Immigration enforcement officers are supposed to enforce immigration laws. But in enforcing the law, they have choices to make along the way, including who to detain and who to place in removal proceedings. According to Immigration and Customs Enforcement (ICE) having discretion allows them to allocate resources as needed, ideally focusing on those who pose a threat to public safety or national security.
Prosecutorial discretion is not a new concept, and it is constantly being redefined by policies, guides, and public pressure from the community. ICE’s current implementation of prosecutorial discretion is based on a June 2011 memorandum from ICE Director John Morton. Morton told immigration officers to focus on deporting “high priority” people and to set aside cases against “low priority” people.
There are two main documents that ICE officers use as a guide to determine who falls into these categories, both written by Director Morton in June 2011 (these are included in the Appendix):
It is important to remember that there are no guarantees when it comes to prosecutorial discretion. Every decision made is “discretionary.”
For an illustrated popular-education guide to prosecutorial discretion, click here
Who is considered “low priority”?
The following is a list of factors that, according to the memoranda and guidelines set by ICE, can help categorize someone as “low priority.” Please note that discretion is not supposed to be based on one single factor, but rather the totality of the situation. A person may be considered low priority because s/he:
For NDLON, it is important to pay special attention to the last two points, about people involved in disputes regarding “civil rights or liberties violations” and those involved in other activities “related to civil or other rights.” Many of the people that are involved in our network of organizations are people who are fighting wage theft by their employers, demanding better housing conditions, advocating for a change in immigration laws, and in general advocating for civil rights. These types of activities should be included in any request for prosecutorial discretion.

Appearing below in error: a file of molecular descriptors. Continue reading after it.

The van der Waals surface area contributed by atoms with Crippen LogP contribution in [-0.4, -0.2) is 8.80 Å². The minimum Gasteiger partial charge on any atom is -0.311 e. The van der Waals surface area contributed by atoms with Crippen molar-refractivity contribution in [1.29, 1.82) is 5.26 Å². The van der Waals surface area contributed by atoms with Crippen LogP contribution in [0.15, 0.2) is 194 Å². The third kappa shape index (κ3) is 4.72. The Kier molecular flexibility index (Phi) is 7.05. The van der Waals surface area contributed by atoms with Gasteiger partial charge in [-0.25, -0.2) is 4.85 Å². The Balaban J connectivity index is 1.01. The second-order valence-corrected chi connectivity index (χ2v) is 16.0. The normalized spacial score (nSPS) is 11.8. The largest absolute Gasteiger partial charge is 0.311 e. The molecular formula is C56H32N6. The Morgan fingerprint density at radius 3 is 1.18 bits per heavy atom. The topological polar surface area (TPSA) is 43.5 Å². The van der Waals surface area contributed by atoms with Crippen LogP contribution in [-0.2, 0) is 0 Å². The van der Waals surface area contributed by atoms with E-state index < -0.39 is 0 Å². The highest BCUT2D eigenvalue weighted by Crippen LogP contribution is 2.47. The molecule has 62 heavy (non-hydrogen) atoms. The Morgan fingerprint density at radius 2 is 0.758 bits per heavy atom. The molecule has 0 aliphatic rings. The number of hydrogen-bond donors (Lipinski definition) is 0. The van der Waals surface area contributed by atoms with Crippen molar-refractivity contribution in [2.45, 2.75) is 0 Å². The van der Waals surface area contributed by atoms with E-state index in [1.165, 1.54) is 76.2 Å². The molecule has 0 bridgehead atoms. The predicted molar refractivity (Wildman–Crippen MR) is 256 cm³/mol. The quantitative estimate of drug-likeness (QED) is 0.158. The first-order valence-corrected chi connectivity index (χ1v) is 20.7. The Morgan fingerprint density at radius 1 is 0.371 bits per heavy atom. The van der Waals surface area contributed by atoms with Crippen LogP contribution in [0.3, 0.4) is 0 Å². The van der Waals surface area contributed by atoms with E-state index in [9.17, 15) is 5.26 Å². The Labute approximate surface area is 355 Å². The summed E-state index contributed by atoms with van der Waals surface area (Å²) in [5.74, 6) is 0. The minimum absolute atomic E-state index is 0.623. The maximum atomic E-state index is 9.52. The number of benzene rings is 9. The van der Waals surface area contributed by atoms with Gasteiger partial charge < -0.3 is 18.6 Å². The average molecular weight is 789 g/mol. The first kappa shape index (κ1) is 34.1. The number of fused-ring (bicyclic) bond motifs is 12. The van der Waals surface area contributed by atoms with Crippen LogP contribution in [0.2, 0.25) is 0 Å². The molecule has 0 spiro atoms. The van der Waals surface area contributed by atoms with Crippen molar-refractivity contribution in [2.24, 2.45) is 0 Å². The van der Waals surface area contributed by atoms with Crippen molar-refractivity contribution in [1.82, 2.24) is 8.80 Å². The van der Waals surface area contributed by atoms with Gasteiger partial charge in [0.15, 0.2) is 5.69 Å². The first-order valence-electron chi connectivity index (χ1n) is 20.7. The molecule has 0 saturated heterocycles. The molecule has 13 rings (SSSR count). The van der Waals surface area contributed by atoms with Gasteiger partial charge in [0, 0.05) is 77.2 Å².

Who is considered “high priority”?
According to DHS, there are three categories of non-citizens who should be considered priorities for deportation: people with criminal histories, people with a history of “egregious” immigration violations, and people who recently crossed the border (“recent” is usually described as within in the last three years). The prosecutorial discretion memos provide a more detailed list of “high priority” factors. According to those memos, a person may be high priority because s/he:
The prosecutorial discretion policy provides a new tool for immigrants in deportation proceedings and their allies to stop individual deportations. Although we cannot change the basic facts of a case or the immigration history of a person, community advocacy can:
Since prosecutorial discretion is supposed to look at the totality of the circumstances, it might be useful to think of a case as being on a balance. On one side of the balance are the negative factors that make someone “high priority,” while on the other side are the positive factors that make someone “low priority.” It is in the cases where the scale initially seems to weigh heavier on the side that leads to deportation, that community advocacy helps the most.
Although there is no guarantee, each letter of support from a legislator, each newspaper article, each call from a community member to ICE, and each action taken by those advocating against a person’s deportation adds more weight to the positive side of the balance. The goal is to make that side so heavy that ICE must decide to stop the person’s deportation.
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NotOneMoreDeportation.com is a campaign made of individuals, organizations, artists, and allies to expose, confront, and overcome unjust immigration laws.
As the immigration debate continues, #Not1More enters the discussion from the place that touches people in concrete ways and can offer tangible relief. By collectively challenging unfair deportations and unjust policy through organizing, art, legislation, and action, we aim to reverse criminalization, build migrant power, and create immigration policies based on principles of inclusion.
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